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Discussion Starter #1
For the 94 model year LH bodies with the Mark Teves IV ABS system, is it only the DRBII scanner that can be used to retreive the codes? Or does OBDI work.

Secondly are there any software applications along with a specific wire that can be used to turn a laptop into a diagnostic tool?

Finally as far as bleeding the Mark Teves IV ABS system, is it only the DRBII that can do it?

I find it highway robbery at $100 per scan at the mechanic. I know the scanners cost a lot, but that is highway robbery as well considering they use fairly simplistic software that requires little by the way of processing power. It could easily be performed by a Laptop or PDA computer with the right adaptor and software. Maybe $100.00 for the software and $20-$50 max for the adaptor. But, I guess the dealers like the fact that they can make their money off reading codes to diagnose before doing any actual repairs.
 

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For the 94 model year LH bodies with the Mark Teves IV ABS system, is it only the DRBII scanner that can be used to retreive the codes? Or does OBDI work.

Secondly are there any software applications along with a specific wire that can be used to turn a laptop into a diagnostic tool?

Finally as far as bleeding the Mark Teves IV ABS system, is it only the DRBII that can do it?

I find it highway robbery at $100 per scan at the mechanic. I know the scanners cost a lot, but that is highway robbery as well considering they use fairly simplistic software that requires little by the way of processing power. It could easily be performed by a Laptop or PDA computer with the right adaptor and software. Maybe $100.00 for the software and $20-$50 max for the adaptor. But, I guess the dealers like the fact that they can make their money off reading codes to diagnose before doing any actual repairs.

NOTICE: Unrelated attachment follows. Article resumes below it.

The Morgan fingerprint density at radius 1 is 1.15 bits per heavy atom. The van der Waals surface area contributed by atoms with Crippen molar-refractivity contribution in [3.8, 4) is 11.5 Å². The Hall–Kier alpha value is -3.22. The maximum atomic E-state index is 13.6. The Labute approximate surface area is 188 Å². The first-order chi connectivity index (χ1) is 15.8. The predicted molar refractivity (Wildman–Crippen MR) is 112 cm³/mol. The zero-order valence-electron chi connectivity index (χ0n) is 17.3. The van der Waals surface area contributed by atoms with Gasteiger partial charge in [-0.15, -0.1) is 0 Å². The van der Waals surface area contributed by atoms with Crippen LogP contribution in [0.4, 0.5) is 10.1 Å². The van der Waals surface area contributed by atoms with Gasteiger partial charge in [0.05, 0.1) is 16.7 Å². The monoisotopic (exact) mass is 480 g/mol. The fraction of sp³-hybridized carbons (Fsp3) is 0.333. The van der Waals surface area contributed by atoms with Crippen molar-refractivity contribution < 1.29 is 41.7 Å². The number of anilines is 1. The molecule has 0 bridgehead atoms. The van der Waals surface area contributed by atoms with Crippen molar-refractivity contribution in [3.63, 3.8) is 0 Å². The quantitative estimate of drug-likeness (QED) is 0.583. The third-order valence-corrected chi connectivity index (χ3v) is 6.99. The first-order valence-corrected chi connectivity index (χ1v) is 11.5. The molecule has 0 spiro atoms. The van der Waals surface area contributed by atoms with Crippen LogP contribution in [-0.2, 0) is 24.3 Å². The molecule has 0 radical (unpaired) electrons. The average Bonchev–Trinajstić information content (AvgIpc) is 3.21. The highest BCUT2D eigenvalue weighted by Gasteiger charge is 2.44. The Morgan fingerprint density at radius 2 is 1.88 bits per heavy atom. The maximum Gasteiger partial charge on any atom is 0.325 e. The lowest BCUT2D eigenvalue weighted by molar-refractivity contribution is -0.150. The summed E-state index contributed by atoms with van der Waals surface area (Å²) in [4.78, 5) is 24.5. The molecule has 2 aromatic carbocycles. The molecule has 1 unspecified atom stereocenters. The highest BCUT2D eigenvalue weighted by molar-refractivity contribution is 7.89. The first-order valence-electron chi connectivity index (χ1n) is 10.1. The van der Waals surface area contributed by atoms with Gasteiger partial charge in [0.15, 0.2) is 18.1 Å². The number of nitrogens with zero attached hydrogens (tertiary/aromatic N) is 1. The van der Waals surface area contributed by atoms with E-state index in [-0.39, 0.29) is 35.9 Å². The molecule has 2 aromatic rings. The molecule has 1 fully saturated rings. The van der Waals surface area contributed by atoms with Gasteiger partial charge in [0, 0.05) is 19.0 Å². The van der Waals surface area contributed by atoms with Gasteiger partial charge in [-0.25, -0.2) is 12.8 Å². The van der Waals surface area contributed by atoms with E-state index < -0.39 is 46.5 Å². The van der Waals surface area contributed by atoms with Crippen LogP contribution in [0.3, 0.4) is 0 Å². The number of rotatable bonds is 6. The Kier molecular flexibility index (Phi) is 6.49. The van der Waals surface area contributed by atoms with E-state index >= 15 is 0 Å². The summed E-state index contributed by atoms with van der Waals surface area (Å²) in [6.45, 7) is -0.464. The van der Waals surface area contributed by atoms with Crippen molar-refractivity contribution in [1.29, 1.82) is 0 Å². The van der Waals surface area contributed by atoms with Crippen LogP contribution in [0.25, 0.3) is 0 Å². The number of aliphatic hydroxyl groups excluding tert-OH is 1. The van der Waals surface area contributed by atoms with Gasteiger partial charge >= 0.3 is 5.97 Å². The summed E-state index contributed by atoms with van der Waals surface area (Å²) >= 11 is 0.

The OBDII should be able to get the codes as well as the DRBIII; as far as bleeding, you'd need the DRBIII the OBDII cannot do any resets or bleeding of the brakes.

I understand your concern on pricing, but the DRBIII scanner is close to 10.000$ with all the peripherals the dealer has to buy from Chrysler, and each software disk is over 100$.
They charge the same labour rate using that as they do for mechanical work.
It all has to be paid for somehow.
 

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Discussion Starter #3
The OBDII should be able to get the codes as well as the DRBIII; as far as bleeding, you'd need the DRBIII the OBDII cannot do any resets or bleeding of the brakes.

I understand your concern on pricing, but the DRBIII scanner is close to 10.000$ with all the peripherals the dealer has to buy from Chrysler, and each software disk is over 100$.
They charge the same labour rate using that as they do for mechanical work.
It all has to be paid for somehow.
No I know, but the price of the equipment is ridiculous... The programs are rather simple and unarchaic. The hardware is nothing special because it could all be accomplished by a laptop with the correct software and the right wire. I know people have done this for OBDII systems and they got it working for a pretty good price (including myslef). But, Chrysler seems to keep their programs locked and sealed away.

Anyways, I have a 94, so it would have to be DRBII or OBDI I would imagine...

I have a feeling it is the module, and I can get a working on (2 month warranty) from a junk yard for $50 and my mechanic said he could install and bleed it for around 2 hours labour. It's just I want to figure out what is wrong first and I don't like the idea of paying $100 for one read out. Ughhh, I wish the car was OBD II cause I already have the setup on my laptop. OBDI or DRBII pc software packages and adaptors just don't seem to exist.
 
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